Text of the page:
Summarize your understanding of the main points of the poem/parable

Summarize your understanding of the main points of the poem/parable

Inquisition of the Inquisitor

Rebellion (Dostoevsky, 1991) []

The Grand Inquisitor (Dostoevsky, 1991) []

In Dostoevsky’s (1991) book, The Brothers Karamazov, he depicted two of the brothers, Ivan and Alyosha, discussing religious and political topics at a tavern. Ivan is a hard-bitten atheist/agnostic, and Alyosha is studying for the ministry in the Russian Orthodox Church and is the disciple of a well-known saint. Their discussion roams across many topics, including God, the problem of evil, and love. In the course of the discussion, Ivan shares what he calls a “poem” that he has written called The Grand Inquisitor that sounds more like a parable than a poem.

Summarize your understanding of the main points of the /parable

Analyze the poem/parable that Ivan tells. To what is it referring? How should we understand it? What is its meaning?

Does the Grand Inquisitor have a point? Do you agree with the Grand Inquisitor?

What is the significance of the kiss at the end?

Is this similar to a “parable of grace” or something else?

Your analysis should be no less than four full pages; not including the title page or bibliography. Support your statements with evidence from the Required Studies and your research.

This is the information for this weeks assignments


Parables of Grace

Though these parables are no longer considered “of the Kingdom,” they certainly have much to do with the character of the kingdom that has come. It is a kingdom of grace, of utterly indiscriminate grace, applied to any and all who would have it. It is mercy given to the undeserving, kindness where there should only be condemnation, to the point of bringing up the question of justice–is there a justice to be had in such a kingdom? Should not the wrongdoers be punished? Should the debtor not pay his debt? Should the wastrel who spends his father’s money (not yet an inheritance for the father is living) on wine, women, and song not rightfully be cast out? And, oddly, it is the ones who insist upon this calculus of justice who seem to be the ones that grace eludes. Jesus’ parables appear to confound the normal algorithms of justice.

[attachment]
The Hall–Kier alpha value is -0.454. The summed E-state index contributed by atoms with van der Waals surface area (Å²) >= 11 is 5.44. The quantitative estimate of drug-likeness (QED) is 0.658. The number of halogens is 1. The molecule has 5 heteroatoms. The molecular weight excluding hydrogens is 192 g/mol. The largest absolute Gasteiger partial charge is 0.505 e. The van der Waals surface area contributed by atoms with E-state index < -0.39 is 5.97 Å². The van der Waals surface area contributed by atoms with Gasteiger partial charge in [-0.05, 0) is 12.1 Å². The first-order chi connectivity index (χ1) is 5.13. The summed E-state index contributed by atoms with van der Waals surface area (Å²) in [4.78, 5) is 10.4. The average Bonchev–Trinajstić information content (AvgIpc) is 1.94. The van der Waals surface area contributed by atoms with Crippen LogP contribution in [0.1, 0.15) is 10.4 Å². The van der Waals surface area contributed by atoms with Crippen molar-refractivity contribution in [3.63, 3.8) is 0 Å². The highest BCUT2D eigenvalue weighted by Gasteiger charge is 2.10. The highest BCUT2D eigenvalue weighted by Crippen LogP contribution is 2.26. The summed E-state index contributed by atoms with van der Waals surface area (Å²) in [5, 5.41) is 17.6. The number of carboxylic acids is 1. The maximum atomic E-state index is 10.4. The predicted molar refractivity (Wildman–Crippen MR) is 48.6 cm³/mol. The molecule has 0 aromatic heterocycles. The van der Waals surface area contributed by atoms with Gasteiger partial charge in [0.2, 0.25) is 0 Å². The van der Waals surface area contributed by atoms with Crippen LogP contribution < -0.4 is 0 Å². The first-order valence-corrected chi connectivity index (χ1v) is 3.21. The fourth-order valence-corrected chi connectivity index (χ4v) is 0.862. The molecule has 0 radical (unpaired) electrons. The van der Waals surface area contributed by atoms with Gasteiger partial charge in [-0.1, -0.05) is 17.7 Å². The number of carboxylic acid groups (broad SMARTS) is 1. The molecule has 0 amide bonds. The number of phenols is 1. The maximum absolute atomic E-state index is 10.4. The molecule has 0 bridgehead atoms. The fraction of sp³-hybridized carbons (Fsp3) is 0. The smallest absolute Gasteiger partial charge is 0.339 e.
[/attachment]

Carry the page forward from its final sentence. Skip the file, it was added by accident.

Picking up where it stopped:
The reality of grace, of mercy given freely to the one who deserves it not exposes one of the great paradoxes of the Christian proclamation. This paradox is the cross, where God’s justice and God’s mercy meet. Justice indeed gets its due. It gets the pound of flesh it rightly demands for sin, for the violation of a good creation resulting in the destruction of human creatures, whether that destruction is at the hand of other human beings or is imposed on oneself. On the cross, the broken human condition comes to naught as God kills the one who had become sin itself (2 Cor. 5:21) in order to break its power once and for all. Yet he does this by killing Himself. More accurately, it is by the death of the Son who is abandoned by the Father, calling out: “‘Eloi, Eloi, lema sabachthani?’ which means, ‘My God, my God, why have you forsaken me?’” (Mark 15:34) These terrifying words show the wrath of God being poured out on His abandoned Son who willingly offered Himself up on the cross to satisfy the justice of God.